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Sh!t-Faced Shakespeare: The Taming of the Shrew – Leicester Square Theatre, London

Writer: Shakespeare via Magnificent Bastard Productions

Reviewer: Maryam Philpott

Being drunk on stage is rarely an asset, but productions have been famously derailed by inebriated actors, the trick is to make a virtue of it. The company behind the Sh!t-Faced Shakespeare series have been doing just that for the best part of a decade by deliberately sending one cast member on stage with a little too much Dutch courage. Their latest show is a compressed version of The Taming of the Shrewwhich has its UK premiere at the Leicester Square Theatre.

Unable to marry until her elder sister does, Bianca is determined to find any husband for the difficult and wilful Katherina. Desperate to marry Bianca, Hortensio convinces the newly arrived Petruchio to wed Kate and breakdown her stubborn nature. Meanwhile, the academic Lucentio has switched places with his milkmaid Trania – now disguised as her master – in order to woo Bianca, but the actor playing Trania is drunk. The audience has two opportunities to make her drink more, but will she make it through the play.

There is a growing subgenre of theatre dedicated to show’s falling apart; where once Michael Frayn’s Noises Offshowed the chaos backstage, now the ever-expanding series stemming from The Play That Goes Wrong and Sh!t-faced Shakespear ehave become comedy stalwarts. Until this 70-minute play begins, the audience has no idea which of the actors will be sh!t-faced, and once the show starts, you may spend most of the production trying to guess if they really are – is this Stanislavski’s method taking to the ultimate extreme or just an elaborate impression of drunkenness?

The answer is probably somewhere between the two, with the actor playing Trania consciously upping the ante on several occasions and relying on a set of pat gestures that recur throughout the show including some elaborate gesticulating, lots of non-Shakespearean swearing and a few deliberate stumbles. And while perhaps not quite as drunk as they pretend, everything certainly unravels more quickly as the show progresses.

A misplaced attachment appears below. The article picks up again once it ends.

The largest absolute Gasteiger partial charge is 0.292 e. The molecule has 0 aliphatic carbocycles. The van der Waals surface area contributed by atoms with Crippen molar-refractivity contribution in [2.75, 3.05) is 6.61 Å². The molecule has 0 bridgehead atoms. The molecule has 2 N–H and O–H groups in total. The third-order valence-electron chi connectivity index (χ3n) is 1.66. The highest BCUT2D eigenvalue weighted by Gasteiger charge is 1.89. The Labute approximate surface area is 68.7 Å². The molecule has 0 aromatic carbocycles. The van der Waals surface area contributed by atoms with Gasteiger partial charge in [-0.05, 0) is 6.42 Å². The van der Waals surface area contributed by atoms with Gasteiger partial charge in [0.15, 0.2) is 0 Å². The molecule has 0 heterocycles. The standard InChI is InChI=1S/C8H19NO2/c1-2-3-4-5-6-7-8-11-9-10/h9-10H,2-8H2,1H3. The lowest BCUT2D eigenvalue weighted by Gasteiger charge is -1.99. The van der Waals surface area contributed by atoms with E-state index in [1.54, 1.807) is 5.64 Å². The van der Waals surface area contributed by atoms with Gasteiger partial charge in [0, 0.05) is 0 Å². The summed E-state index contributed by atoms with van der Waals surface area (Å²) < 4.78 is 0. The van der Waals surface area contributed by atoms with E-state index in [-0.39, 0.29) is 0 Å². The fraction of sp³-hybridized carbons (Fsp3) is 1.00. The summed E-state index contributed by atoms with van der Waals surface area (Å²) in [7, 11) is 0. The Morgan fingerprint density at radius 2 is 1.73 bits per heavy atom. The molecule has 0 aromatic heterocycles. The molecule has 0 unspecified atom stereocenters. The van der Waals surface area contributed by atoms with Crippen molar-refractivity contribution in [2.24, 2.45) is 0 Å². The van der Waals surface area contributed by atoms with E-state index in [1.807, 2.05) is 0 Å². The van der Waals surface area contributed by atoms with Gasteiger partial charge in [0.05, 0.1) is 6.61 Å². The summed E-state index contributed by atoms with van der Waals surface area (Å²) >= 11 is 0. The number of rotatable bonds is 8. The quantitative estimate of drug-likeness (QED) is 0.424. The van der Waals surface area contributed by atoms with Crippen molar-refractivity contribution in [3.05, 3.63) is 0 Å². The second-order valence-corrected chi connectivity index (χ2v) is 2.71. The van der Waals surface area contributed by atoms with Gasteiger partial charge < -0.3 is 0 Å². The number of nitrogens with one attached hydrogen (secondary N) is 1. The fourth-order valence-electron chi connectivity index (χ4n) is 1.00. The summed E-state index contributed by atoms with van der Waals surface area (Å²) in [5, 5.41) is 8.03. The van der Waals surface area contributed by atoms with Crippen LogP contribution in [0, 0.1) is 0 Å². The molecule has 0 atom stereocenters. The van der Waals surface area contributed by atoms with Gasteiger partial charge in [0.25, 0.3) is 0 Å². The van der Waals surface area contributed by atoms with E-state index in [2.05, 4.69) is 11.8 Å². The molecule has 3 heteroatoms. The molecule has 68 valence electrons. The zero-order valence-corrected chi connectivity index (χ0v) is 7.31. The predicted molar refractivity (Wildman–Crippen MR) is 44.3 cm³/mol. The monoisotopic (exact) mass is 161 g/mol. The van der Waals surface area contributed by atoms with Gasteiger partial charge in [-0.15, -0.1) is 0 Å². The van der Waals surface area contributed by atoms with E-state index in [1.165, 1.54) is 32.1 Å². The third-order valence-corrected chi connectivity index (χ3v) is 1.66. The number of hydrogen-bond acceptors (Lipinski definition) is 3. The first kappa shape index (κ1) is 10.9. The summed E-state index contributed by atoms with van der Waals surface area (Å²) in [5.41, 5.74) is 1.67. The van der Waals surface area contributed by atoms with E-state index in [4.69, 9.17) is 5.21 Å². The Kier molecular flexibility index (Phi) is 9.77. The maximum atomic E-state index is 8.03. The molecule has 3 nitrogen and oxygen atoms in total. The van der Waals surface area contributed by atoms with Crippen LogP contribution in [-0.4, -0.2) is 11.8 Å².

But is it funny? The crude panto approach is either going to be to your taste or it’s not, and this version of The Taming of the Shrew has its moments, a few nicely ad-libbed lines, some funny walks and quick thinking from the rest of the cast to incorporate Trania’s drunken nonsense into the plot. But there are also a number of humorous incidents deliberately written into the play, including several of the scenes with Bianca and the real Lucentio getting-up to all sorts under the study table, and in the entirely unscripted interactions with audience-members dragged into the story.

Yet, the overall plot gets lost among the gibberish and after a couple of scenes the drunken antics become little more than an overstretched joke that doesn’t really go anywhere else – the promised level of chaos never really unfolding. Maybe if a more central character was drunk it might work better, seeing Bianca, Kate or Petruchio try to get through their more varied scenes could be quite amusing. Watching actors drunk on stage only works if there’s a sense of jeopardy, that the whole thing might collapse any second which is largely missing here, although if the audience were all drunk as well, they might be in on the joke.

Runs until: 2 June 2019 | Image: Contributed

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The Reviews Hub London is under the editorship of John Roberts.The Reviews Hub was set up in 2007. Our mission is to provide the most in-depth, nationwide arts coverage online.

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